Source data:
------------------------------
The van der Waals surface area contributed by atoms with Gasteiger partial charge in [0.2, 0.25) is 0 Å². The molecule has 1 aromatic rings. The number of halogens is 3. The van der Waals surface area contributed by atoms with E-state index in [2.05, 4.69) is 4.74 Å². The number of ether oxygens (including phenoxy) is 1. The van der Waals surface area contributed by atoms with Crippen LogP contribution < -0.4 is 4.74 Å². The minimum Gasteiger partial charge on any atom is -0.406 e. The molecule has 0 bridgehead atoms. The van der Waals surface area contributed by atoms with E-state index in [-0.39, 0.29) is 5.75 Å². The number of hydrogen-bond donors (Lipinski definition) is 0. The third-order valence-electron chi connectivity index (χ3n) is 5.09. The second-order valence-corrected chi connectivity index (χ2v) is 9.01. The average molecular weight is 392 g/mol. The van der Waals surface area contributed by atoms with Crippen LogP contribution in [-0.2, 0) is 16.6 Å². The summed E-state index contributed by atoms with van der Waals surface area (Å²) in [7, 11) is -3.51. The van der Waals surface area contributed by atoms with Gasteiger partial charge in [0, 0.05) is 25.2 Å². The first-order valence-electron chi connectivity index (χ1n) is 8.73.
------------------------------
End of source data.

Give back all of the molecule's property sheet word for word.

The van der Waals surface area contributed by atoms with Gasteiger partial charge in [0.2, 0.25) is 0 Å². The molecule has 1 aromatic rings. The number of halogens is 3. The van der Waals surface area contributed by atoms with E-state index in [2.05, 4.69) is 4.74 Å². The number of ether oxygens (including phenoxy) is 1. The van der Waals surface area contributed by atoms with Crippen LogP contribution < -0.4 is 4.74 Å². The minimum Gasteiger partial charge on any atom is -0.406 e. The molecule has 0 bridgehead atoms. The van der Waals surface area contributed by atoms with E-state index in [-0.39, 0.29) is 5.75 Å². The number of hydrogen-bond donors (Lipinski definition) is 0. The third-order valence-electron chi connectivity index (χ3n) is 5.09. The second-order valence-corrected chi connectivity index (χ2v) is 9.01. The average molecular weight is 392 g/mol. The van der Waals surface area contributed by atoms with Crippen LogP contribution in [-0.2, 0) is 16.6 Å². The summed E-state index contributed by atoms with van der Waals surface area (Å²) in [7, 11) is -3.51. The van der Waals surface area contributed by atoms with Gasteiger partial charge in [0, 0.05) is 25.2 Å². The first-order valence-electron chi connectivity index (χ1n) is 8.73.